AOL and Yahoo Are Too ‘90s for 5G
(Bloomberg Opinion) -- As Verizon Communications Inc. seeks to unload its AOL and Yahoo business, investors may be Googling — not Yahooing, which is kind of the point — how much 5G wireless spectrum $5 billion can buy.
On Wednesday, the Wall Street Journal and Bloomberg News reported that the wireless giant is exploring a sale of its media assets, a collection that also includes TechCrunch and other advertising-supported digital properties that went by various overarching names over the years. At one point, the division was known as Oath, a testament to the diminished value of the once high-flying AOL and Yahoo brands. Instead of the iconic “You’ve got mail,” what Verizon wants to tell customers is, “You’ve got 5G.”
The next generation of wireless service is a costly endeavor that the company is betting will pay off far better than buying two artifacts from the 1990s did. When Verizon scooped up AOL and Yahoo between 2015 and 2017, the combined acquisition prices came to about $9 billion. Verizon had to write down roughly half their value in late 2018 as the business lost share in the online ad market. (Meanwhile, Google parent Alphabet Inc.’s ad sales growth is accelerating.) Now, the assets may reportedly fetch $4 billion to $5 billion in a sale, with the likeliest buyers hailing from the private equity world, such as Apollo Global Management Inc. To put that in perspective, AOL and Yahoo were valued in their heyday two decades ago at more than $300 billion combined.
Verizon and its competitors are in a race to offer their customers faster 5G service. Unlike AT&T Inc., which made a $109 billion bet that acquiring a media company (ironically, AOL’s ill-fated onetime merger partner Time Warner) and entering the streaming-TV landscape would improve its profits and industry standing, Verizon has been almost singularly focused on its network and 5G. Still, that didn’t stop T-Mobile US Inc., at one time the underdog, from pulling ahead of the pack thanks to highly desirable spectrum that it gained through its takeover of Sprint Corp. last year. In contrast, Verizon had been focused on millimeter-wave spectrum, which produces the type of ultra-fast connections envisaged by 5G proponents but doesn’t travel far or penetrate obstacles well, making it impractical for some uses. That left the company to play catchup.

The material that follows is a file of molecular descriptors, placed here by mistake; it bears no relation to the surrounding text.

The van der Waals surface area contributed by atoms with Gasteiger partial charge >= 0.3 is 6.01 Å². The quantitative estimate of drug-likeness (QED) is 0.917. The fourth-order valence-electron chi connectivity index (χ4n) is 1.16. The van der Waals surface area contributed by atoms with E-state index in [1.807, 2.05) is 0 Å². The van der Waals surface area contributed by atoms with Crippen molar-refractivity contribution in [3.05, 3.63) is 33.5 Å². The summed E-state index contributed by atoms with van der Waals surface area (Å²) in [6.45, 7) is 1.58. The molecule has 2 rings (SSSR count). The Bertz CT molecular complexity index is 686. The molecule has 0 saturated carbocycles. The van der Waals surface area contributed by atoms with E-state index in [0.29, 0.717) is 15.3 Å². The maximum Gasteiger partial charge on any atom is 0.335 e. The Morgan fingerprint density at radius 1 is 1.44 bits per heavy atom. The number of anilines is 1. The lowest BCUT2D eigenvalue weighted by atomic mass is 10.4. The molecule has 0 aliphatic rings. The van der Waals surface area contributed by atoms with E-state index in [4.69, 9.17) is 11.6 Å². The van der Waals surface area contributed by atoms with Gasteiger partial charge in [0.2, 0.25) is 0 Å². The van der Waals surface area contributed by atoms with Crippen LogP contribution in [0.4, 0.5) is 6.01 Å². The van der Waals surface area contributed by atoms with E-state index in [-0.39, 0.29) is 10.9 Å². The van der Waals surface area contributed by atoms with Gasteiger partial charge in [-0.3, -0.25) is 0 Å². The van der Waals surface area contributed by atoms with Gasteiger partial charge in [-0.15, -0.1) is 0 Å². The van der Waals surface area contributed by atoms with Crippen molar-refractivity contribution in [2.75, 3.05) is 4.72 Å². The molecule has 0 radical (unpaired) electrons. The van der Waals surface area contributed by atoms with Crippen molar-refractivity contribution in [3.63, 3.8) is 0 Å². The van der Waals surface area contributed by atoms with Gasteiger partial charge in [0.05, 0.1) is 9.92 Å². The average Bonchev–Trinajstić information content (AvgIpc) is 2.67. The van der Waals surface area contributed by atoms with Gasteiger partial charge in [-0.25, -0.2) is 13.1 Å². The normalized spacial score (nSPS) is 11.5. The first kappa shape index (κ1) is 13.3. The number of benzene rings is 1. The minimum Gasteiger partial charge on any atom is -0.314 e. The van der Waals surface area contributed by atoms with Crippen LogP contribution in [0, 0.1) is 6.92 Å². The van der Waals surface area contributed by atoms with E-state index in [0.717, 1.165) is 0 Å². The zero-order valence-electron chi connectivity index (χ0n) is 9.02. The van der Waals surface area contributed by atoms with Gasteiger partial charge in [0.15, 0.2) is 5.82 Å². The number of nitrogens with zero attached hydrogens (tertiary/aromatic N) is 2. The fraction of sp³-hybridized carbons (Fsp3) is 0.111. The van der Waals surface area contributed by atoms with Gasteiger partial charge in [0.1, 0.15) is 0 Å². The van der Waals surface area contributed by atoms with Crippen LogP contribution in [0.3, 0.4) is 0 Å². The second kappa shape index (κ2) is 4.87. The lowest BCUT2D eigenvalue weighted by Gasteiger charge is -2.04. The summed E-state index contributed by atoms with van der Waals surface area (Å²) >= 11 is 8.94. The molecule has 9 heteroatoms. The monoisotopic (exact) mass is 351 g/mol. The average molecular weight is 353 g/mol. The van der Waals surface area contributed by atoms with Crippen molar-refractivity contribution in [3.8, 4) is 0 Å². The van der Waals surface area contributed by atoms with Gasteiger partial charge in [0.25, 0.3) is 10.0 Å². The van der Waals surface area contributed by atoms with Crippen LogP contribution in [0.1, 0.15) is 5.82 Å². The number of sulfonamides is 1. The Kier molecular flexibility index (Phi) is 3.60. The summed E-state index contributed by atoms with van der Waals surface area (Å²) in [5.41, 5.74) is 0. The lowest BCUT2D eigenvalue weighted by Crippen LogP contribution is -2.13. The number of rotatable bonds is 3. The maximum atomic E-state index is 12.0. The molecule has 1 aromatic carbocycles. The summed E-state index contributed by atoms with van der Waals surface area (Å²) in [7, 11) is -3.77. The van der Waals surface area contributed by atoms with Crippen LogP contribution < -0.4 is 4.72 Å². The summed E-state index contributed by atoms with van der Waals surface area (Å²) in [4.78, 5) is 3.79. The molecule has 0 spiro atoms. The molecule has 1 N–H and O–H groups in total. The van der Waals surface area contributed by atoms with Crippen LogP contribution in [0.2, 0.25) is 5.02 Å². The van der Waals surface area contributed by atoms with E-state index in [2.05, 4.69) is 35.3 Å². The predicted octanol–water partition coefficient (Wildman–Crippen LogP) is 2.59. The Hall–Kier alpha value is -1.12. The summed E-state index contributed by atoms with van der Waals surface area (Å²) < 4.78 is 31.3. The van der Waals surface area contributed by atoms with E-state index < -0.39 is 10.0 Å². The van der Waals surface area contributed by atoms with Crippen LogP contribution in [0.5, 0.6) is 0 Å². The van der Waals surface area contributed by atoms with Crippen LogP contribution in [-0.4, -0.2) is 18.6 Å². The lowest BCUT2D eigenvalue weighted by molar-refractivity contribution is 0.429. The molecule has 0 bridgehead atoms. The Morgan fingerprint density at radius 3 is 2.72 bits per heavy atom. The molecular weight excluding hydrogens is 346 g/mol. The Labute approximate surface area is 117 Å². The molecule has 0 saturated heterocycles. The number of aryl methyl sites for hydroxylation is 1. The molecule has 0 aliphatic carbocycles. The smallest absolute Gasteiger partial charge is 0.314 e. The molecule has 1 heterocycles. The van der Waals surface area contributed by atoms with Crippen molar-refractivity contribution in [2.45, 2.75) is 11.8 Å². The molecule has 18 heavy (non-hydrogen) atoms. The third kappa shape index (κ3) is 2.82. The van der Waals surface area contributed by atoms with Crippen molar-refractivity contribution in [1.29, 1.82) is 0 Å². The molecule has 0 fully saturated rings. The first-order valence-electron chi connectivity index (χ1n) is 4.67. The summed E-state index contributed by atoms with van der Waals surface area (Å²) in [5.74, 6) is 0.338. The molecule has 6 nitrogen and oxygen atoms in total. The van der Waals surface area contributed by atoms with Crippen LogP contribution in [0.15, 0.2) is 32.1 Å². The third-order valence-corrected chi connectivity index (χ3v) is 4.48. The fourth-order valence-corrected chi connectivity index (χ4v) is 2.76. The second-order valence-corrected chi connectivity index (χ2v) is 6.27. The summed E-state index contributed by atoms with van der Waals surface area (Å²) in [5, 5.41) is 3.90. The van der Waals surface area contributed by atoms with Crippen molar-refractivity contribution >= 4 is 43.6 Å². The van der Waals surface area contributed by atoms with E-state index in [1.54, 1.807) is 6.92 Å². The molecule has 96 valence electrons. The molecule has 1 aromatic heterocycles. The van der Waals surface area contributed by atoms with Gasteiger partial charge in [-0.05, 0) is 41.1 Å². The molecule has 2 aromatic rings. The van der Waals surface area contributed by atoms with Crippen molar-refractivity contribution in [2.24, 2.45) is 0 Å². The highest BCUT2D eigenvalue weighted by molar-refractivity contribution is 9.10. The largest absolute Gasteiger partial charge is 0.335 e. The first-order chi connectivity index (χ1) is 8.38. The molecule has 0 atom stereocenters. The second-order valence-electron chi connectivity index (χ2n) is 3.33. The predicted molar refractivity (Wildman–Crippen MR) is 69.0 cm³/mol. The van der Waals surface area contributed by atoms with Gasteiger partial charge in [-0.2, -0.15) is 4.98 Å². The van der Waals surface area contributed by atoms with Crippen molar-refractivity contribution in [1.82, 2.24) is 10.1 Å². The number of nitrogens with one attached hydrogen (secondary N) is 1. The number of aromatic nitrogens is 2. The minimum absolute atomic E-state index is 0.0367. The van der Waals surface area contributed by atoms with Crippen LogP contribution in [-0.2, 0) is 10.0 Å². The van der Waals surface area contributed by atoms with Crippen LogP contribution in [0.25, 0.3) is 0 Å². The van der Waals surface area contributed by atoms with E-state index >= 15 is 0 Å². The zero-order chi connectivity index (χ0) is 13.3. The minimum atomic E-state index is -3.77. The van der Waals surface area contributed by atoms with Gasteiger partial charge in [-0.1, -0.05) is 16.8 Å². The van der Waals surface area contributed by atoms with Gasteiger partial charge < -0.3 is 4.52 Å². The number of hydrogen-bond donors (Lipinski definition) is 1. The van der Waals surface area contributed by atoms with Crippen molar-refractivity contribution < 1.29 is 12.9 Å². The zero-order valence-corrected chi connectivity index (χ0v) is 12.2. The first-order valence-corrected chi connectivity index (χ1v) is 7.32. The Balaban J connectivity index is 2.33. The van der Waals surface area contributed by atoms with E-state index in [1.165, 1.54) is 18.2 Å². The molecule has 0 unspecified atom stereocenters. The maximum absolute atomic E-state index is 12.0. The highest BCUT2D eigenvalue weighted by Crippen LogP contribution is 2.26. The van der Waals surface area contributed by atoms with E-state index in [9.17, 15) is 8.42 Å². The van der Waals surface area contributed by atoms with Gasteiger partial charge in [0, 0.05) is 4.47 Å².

Verizon was notably the top bidder — spending a total of $53 billion — in the U.S. Federal Communications Commission’s recent auction of airwave licenses for the so-called C-band, a form of mid-band spectrum that would help round out Verizon’s set. As a result, the carrier has been on a borrowing binge, selling $25 billion of bonds in March for the largest bond sale of the year and signing a $25 billion delayed-draw term loan in February. It also sold debt in Canadian and Australian dollars and euros.
Investors’ reaction to the news of it putting the AOL and Yahoo business up for sale? Unfazed. The stock price was unchanged in after-hours trading, an anticlimactic final chapter for a former media behemoth and dot-com darling. Some might have forgotten Verizon even owned it.
This column does not necessarily reflect the opinion of the editorial board or Bloomberg LP and its owners.
Tara Lachapelle is a Bloomberg Opinion columnist covering the business of entertainment and telecommunications, as well as broader deals. She previously wrote an M&A column for Bloomberg News.
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